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Graphical Models. Tamara L Berg CSE 595 Words & Pictures. Announcements. HW3 online tonight Start thinking about project ideas Project proposals in class Oct 30 Come to office hours Oct 23-25 to discuss ideas Projects should be completed in groups of 3

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Graphical models

Graphical Models

Tamara L Berg

CSE 595 Words & Pictures


Announcements
Announcements

HW3 online tonight

Start thinking about project ideas

Project proposals in class Oct 30

Come to office hours Oct 23-25 to discuss ideas

Projects should be completed in groups of 3

Topics are open to your choice, but need to involve some text and some visual analysis.


Project types
Project Types

  • Implement an existing paper

  • Do something new

  • Do something related to your research


Data sources
Data Sources

  • Flickr

    • API provided for search. Example code to retrieve images and associated textual meta-data available here: http://graphics.cs.cmu.edu/projects/im2gps/

  • SBU Captioned Photo Dataset

    • 1 million user captioned photographs. Data links available here: http://dsl1.cewit.stonybrook.edu/~vicente/sbucaptions/

  • ImageClef

    • 20,000 images with associated segmentations, tags and descriptions available here: http://www.imageclef.org/

  • Scrape data from your favorite web source (e.g. Wikipedia, pinterest, facebook)

  • Rip data from a movie/tv show and find associated text scripts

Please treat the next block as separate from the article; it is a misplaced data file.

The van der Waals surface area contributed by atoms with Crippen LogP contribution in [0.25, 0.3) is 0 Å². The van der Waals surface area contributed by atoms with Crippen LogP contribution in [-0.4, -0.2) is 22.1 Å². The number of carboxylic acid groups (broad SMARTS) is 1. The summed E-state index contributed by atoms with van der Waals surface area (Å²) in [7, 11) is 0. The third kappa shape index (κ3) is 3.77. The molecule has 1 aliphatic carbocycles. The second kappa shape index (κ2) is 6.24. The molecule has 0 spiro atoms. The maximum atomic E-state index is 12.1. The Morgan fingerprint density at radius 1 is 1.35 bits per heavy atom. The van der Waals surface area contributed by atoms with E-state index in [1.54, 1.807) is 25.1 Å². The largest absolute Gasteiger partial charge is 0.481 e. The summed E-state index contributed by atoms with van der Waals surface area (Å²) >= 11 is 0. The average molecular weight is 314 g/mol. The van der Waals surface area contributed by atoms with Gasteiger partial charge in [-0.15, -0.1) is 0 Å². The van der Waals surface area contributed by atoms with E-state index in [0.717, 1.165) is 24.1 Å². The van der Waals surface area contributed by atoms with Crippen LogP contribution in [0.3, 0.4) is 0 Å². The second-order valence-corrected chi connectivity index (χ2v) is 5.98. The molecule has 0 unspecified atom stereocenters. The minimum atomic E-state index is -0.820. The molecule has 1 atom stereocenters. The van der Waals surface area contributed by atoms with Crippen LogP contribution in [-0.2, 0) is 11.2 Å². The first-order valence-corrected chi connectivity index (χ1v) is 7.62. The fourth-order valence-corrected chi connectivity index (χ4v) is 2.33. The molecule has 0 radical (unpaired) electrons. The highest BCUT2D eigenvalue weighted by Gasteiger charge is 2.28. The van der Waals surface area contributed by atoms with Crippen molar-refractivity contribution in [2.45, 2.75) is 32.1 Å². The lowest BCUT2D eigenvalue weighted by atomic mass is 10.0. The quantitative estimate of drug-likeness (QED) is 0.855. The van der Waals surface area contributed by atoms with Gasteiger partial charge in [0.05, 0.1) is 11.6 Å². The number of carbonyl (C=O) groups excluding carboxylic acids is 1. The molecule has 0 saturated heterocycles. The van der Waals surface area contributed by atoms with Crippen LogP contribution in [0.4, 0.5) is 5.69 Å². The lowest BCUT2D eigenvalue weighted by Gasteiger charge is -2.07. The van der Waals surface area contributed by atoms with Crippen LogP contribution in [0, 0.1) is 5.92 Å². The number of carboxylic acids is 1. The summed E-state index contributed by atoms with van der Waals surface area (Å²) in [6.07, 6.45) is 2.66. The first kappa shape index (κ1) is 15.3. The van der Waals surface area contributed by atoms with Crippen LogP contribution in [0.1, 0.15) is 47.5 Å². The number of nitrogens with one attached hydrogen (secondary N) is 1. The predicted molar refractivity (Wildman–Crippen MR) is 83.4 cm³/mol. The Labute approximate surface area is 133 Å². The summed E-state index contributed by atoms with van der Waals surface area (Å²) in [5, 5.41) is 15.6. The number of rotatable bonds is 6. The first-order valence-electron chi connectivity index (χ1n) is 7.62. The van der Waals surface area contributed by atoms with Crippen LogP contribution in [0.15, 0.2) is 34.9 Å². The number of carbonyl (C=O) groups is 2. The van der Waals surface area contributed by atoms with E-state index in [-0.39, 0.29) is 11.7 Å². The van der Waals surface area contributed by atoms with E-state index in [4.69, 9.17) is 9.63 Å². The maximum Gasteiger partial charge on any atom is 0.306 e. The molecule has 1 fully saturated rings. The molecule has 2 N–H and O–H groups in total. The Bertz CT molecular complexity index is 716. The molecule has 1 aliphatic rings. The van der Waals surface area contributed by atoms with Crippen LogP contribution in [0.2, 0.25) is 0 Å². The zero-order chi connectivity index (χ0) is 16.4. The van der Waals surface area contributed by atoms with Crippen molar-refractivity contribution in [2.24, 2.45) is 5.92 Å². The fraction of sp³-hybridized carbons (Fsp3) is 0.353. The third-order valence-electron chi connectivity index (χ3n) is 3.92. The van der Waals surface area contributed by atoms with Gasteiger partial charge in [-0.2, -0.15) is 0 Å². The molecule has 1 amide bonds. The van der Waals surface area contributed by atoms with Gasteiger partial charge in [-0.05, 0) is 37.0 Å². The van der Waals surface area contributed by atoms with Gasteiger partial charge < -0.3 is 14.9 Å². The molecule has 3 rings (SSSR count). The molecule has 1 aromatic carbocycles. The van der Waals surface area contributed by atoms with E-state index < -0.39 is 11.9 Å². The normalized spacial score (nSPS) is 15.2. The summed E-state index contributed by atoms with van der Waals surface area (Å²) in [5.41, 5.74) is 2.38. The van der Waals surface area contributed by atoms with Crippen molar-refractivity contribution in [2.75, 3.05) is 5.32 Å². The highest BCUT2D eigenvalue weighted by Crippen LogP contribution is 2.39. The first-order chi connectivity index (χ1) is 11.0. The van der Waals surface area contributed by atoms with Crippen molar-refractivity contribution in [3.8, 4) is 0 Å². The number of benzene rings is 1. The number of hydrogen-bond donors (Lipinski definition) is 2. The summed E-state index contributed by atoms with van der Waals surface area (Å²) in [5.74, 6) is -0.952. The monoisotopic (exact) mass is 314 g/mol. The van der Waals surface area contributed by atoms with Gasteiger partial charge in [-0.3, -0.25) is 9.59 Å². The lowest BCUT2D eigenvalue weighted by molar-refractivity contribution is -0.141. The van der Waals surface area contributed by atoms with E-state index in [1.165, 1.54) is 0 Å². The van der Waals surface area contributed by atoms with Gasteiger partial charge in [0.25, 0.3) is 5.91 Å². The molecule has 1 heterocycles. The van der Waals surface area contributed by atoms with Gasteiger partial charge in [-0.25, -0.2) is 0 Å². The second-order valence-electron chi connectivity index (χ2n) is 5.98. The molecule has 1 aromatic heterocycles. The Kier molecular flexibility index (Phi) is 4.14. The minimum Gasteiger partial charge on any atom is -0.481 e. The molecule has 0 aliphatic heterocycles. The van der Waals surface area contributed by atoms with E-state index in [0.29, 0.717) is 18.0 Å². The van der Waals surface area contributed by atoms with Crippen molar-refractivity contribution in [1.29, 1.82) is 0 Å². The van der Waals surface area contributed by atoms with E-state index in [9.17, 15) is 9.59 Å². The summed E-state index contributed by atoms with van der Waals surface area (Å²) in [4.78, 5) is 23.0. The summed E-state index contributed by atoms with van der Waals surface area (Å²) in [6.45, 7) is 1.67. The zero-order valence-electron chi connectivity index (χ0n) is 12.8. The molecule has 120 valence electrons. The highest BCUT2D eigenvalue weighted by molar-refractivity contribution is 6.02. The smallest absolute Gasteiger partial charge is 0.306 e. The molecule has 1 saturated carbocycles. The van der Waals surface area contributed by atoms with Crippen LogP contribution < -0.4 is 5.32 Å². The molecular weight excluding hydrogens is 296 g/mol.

• Sign language

    • 6000 frames continuous signing sequence, for 296 frames, the position of the left and right, upper arm, lower arm and hand were manually segmented http://www.robots.ox.ac.uk/~vgg/data/sign_language/index.html


Generative vs discriminative
Generative vs Discriminative

Discriminative version – build a classifier to discriminate between monkeys and non-monkeys.

P(monkey|image)


Generative vs discriminative1
Generative vs Discriminative

Generative version - build a model of the joint distribution.

P(image,monkey)


Generative vs discriminative2
Generative vs Discriminative

Can use Bayes rule to compute p(monkey|image) if we know p(image,monkey)


Generative vs discriminative3
Generative vs Discriminative

Can use Bayes rule to compute p(monkey|image) if we know p(image,monkey)

Generative

Discriminative


Talk outline
Talk Outline

1. Quick introduction to graphical models

2. Examples:

- Naïve Bayes, pLSA, LDA



Random variables
Random Variables

Random variables

Let

be a realization of


Random variables1
Random Variables

Random variables

Let

be a realization of

A random variable is some aspect of the world about which we (may) have uncertainty.

Random variables can be:

Binary (e.g. {true,false}, {spam/ham}),

Take on a discrete set of values

(e.g. {Spring, Summer, Fall, Winter}),

Or be continuous (e.g. [0 1]).


Joint probability distribution
Joint Probability Distribution

Random variables

Let

be a realization of

Joint Probability Distribution:

Also written

Gives a real value for all possible assignments.


Queries
Queries

Also written

Joint Probability Distribution:

Given a joint distribution, we can reason about unobserved variables given observations (evidence):

Stuff you care about

Stuff you already know


Representation
Representation

Also written

Joint Probability Distribution:

One way to represent the joint probability distribution for discrete is as an n-dimensional table, each cell containing the probability for a setting of X. This would have entries if each ranges over values.